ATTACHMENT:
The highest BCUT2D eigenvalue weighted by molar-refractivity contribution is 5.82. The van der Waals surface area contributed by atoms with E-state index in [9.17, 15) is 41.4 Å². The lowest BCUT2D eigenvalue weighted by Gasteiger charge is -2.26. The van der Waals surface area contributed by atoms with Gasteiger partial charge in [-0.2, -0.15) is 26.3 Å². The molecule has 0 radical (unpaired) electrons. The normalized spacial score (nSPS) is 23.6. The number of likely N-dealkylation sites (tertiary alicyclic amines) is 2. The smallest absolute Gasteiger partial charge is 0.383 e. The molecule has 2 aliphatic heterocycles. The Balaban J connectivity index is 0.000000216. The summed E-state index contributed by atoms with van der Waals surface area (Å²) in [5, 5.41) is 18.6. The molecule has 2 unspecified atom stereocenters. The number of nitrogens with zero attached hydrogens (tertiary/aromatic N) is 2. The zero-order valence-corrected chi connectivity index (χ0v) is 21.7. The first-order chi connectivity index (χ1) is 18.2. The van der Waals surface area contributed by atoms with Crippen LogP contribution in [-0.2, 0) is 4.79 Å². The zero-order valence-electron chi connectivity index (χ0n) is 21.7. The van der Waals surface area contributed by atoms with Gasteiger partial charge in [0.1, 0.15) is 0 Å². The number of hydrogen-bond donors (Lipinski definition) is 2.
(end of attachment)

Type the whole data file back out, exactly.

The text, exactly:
The highest BCUT2D eigenvalue weighted by molar-refractivity contribution is 5.82. The van der Waals surface area contributed by atoms with E-state index in [9.17, 15) is 41.4 Å². The lowest BCUT2D eigenvalue weighted by Gasteiger charge is -2.26. The van der Waals surface area contributed by atoms with Gasteiger partial charge in [-0.2, -0.15) is 26.3 Å². The molecule has 0 radical (unpaired) electrons. The normalized spacial score (nSPS) is 23.6. The number of likely N-dealkylation sites (tertiary alicyclic amines) is 2. The smallest absolute Gasteiger partial charge is 0.383 e. The molecule has 2 aliphatic heterocycles. The Balaban J connectivity index is 0.000000216. The summed E-state index contributed by atoms with van der Waals surface area (Å²) in [5, 5.41) is 18.6. The molecule has 2 unspecified atom stereocenters. The number of nitrogens with zero attached hydrogens (tertiary/aromatic N) is 2. The zero-order valence-corrected chi connectivity index (χ0v) is 21.7. The first-order chi connectivity index (χ1) is 18.2. The van der Waals surface area contributed by atoms with Crippen LogP contribution in [-0.2, 0) is 4.79 Å². The zero-order valence-electron chi connectivity index (χ0n) is 21.7. The van der Waals surface area contributed by atoms with Gasteiger partial charge in [0.1, 0.15) is 0 Å². The number of hydrogen-bond donors (Lipinski definition) is 2.